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Native (and extremely local) plants create stunning wildflower fields in 30 acres in rural Pennsylvania.
The purple-leaf plum tree is blossoming, which means it's spring! It is a beautiful ornamental tree that bears edible fruits—perfect for summer foraging and winter preserves.
Australian plants are like the ultimate self-sacrificing mother: They give and give (certain trees can reach 20 feet in just a few years and flower for six weeks or more) but ask so little in return. (Fertilizer? Rain? If you insist.) Their fantastical forms, however—including sculptural, hairy, or waxy blooms in neon colors—are anything but matronly.    
Glass gem corn was bred years ago by a part-Cherokee farmer and master seed-saver. Yes, it's real, and, as an heirloom, its seeds will grow true. Today, glass gem corn seeds are saved at Seeds Trust, who anticipate more available next month. Glass gem is an extreme iteration of corn's natural tendency towards different-colored kernels, as each kernel has its unique genetic set for color and size. 
One of the most-striking and long-lasting cut flowers isn’t even a flower. The foliage of ‘Crane Red’ ornamental kale forms a tight cluster, rose veined with a rosy-purple center, at the end of a long, sturdy stem, looking like an oversize rose blossom. The Crane Series (which comes in several colors, including bicolor and white) was bred specifically for cutting, taking the popular cool-season annual kale to new heights, up to 2 feet tall, with heads up to 7 inches wide.
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Ornamental peppers have become popular summer annuals, and surprise, surprise, they're happy indoors as well. 'Sangria' is a new introduction from PanAmerican Seed with a continuous full complement of red and purple peppers that are not hot (so they're child-friendly).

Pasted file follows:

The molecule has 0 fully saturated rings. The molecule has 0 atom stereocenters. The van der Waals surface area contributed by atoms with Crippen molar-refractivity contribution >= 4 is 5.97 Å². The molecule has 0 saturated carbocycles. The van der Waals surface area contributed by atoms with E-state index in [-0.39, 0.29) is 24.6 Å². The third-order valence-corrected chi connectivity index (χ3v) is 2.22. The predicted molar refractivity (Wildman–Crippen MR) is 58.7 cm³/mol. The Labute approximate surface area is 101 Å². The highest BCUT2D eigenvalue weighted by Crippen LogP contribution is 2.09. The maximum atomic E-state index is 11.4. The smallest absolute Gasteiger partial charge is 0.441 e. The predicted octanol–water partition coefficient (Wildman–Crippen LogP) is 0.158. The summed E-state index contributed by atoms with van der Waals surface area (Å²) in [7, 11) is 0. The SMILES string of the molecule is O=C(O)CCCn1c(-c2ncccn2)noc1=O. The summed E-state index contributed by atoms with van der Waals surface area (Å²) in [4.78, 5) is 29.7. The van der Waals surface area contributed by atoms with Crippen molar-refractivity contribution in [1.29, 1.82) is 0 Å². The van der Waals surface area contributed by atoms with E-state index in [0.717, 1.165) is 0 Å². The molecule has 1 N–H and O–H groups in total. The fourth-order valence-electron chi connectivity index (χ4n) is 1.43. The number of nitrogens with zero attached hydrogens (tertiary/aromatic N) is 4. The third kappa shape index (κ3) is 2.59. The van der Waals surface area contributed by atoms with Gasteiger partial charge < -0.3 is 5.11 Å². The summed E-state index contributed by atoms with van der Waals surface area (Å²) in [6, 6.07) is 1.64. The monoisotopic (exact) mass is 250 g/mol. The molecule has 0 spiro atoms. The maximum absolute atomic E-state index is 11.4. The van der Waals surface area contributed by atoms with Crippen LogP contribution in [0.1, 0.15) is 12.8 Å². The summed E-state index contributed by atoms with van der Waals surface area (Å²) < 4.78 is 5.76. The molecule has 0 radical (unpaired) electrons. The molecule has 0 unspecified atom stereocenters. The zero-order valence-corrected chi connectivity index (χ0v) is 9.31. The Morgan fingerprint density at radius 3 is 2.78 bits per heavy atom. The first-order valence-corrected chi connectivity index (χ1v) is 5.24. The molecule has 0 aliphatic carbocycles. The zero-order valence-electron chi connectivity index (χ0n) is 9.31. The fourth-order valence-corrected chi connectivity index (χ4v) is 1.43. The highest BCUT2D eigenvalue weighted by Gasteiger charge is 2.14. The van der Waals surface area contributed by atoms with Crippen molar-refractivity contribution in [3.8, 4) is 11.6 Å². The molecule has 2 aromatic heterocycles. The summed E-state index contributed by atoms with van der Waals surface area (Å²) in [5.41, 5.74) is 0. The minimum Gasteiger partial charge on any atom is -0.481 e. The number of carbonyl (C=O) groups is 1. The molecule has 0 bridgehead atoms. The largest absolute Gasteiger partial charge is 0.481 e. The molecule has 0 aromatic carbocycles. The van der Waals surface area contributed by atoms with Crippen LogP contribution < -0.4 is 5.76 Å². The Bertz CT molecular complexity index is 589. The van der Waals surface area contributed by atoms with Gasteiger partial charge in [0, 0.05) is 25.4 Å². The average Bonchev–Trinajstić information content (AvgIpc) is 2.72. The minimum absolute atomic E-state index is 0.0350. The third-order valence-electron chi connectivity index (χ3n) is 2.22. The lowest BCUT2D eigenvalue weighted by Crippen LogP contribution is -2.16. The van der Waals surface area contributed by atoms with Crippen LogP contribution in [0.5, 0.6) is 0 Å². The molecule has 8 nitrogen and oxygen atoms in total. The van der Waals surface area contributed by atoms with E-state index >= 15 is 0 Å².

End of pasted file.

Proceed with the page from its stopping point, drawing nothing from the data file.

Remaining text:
Can you recommend some good sources for buying seeds and offer some tips for starting plants from seed? 

—Julia Tomer, Pittsburgh 

Starting plants from seed, whether flowers, fruits, or vegetables, requires a little research. Some seeds will need an early start indoors; others can be sown directly in the garden. Most seed packets will provide you with all the information you need to have a successful season, as will the websites of many online purveyors. While I still enjoy receiving the odd seed catalogue or two by mail—Baker Creek Heirloom Seeds (rareseeds.com) is a favorite—I do most of my seed shopping online.

May is a banner month for public garden plant sales. This year at the San Francisco Botanical Garden, curator Don Mahoney is growing the fragrant luculia shrub, for which, he says, “a local nursery had a waiting list 35 people long.” At the Berkshire Botanical Garden in Stockbridge, Massachusetts, director of horticulture Dorthe Hviid has been dividing some of the garden's historic collection of daylilies, readying them for sale.
Amy Merrick, a Brooklyn-based florist and stylist (you might recognize her name from her popular "Living-In" posts for Design*Sponge) shares with us how she packs her Brooklyn apartment with flowers and plants, keeping herself surrounded with nature, even in the middle of the city. Check out the photographs of her plant-filled home!
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